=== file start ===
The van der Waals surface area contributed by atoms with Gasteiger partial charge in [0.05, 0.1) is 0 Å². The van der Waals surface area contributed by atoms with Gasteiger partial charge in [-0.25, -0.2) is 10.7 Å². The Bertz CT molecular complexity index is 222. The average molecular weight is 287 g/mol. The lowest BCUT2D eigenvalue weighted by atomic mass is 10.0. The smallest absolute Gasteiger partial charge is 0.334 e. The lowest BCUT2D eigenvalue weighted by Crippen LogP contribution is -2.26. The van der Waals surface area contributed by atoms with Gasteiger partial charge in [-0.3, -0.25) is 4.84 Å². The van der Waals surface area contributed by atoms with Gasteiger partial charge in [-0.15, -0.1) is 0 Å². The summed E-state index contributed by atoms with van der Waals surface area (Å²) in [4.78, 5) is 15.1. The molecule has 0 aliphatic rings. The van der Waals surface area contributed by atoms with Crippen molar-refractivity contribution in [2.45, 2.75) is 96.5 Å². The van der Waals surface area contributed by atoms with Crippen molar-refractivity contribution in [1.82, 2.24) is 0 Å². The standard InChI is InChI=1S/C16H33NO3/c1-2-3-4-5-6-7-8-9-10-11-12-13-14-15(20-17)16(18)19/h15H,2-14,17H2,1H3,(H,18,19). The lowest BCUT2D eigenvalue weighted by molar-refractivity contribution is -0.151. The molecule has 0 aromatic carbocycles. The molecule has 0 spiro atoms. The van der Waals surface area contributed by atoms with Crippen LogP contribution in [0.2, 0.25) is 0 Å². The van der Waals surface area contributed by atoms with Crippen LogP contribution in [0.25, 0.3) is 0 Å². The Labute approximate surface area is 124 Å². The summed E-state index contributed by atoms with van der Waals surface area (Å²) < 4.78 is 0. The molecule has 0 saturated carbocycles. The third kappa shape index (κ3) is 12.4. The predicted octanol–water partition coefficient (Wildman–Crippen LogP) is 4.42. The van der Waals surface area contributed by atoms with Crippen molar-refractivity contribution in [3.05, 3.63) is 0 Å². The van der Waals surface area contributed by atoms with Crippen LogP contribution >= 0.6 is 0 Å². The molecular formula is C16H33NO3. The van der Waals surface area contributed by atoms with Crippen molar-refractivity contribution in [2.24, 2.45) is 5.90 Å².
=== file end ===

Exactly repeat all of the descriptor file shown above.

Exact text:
The van der Waals surface area contributed by atoms with Gasteiger partial charge in [0.05, 0.1) is 0 Å². The van der Waals surface area contributed by atoms with Gasteiger partial charge in [-0.25, -0.2) is 10.7 Å². The Bertz CT molecular complexity index is 222. The average molecular weight is 287 g/mol. The lowest BCUT2D eigenvalue weighted by atomic mass is 10.0. The smallest absolute Gasteiger partial charge is 0.334 e. The lowest BCUT2D eigenvalue weighted by Crippen LogP contribution is -2.26. The van der Waals surface area contributed by atoms with Gasteiger partial charge in [-0.3, -0.25) is 4.84 Å². The van der Waals surface area contributed by atoms with Gasteiger partial charge in [-0.15, -0.1) is 0 Å². The summed E-state index contributed by atoms with van der Waals surface area (Å²) in [4.78, 5) is 15.1. The molecule has 0 aliphatic rings. The van der Waals surface area contributed by atoms with Crippen molar-refractivity contribution in [2.45, 2.75) is 96.5 Å². The van der Waals surface area contributed by atoms with Crippen molar-refractivity contribution in [1.82, 2.24) is 0 Å². The standard InChI is InChI=1S/C16H33NO3/c1-2-3-4-5-6-7-8-9-10-11-12-13-14-15(20-17)16(18)19/h15H,2-14,17H2,1H3,(H,18,19). The lowest BCUT2D eigenvalue weighted by molar-refractivity contribution is -0.151. The molecule has 0 aromatic carbocycles. The molecule has 0 spiro atoms. The van der Waals surface area contributed by atoms with Crippen LogP contribution in [0.2, 0.25) is 0 Å². The van der Waals surface area contributed by atoms with Crippen LogP contribution in [0.25, 0.3) is 0 Å². The Labute approximate surface area is 124 Å². The summed E-state index contributed by atoms with van der Waals surface area (Å²) < 4.78 is 0. The molecule has 0 saturated carbocycles. The third kappa shape index (κ3) is 12.4. The predicted octanol–water partition coefficient (Wildman–Crippen LogP) is 4.42. The van der Waals surface area contributed by atoms with Crippen molar-refractivity contribution in [3.05, 3.63) is 0 Å². The van der Waals surface area contributed by atoms with Crippen LogP contribution >= 0.6 is 0 Å². The molecular formula is C16H33NO3. The van der Waals surface area contributed by atoms with Crippen molar-refractivity contribution in [2.24, 2.45) is 5.90 Å².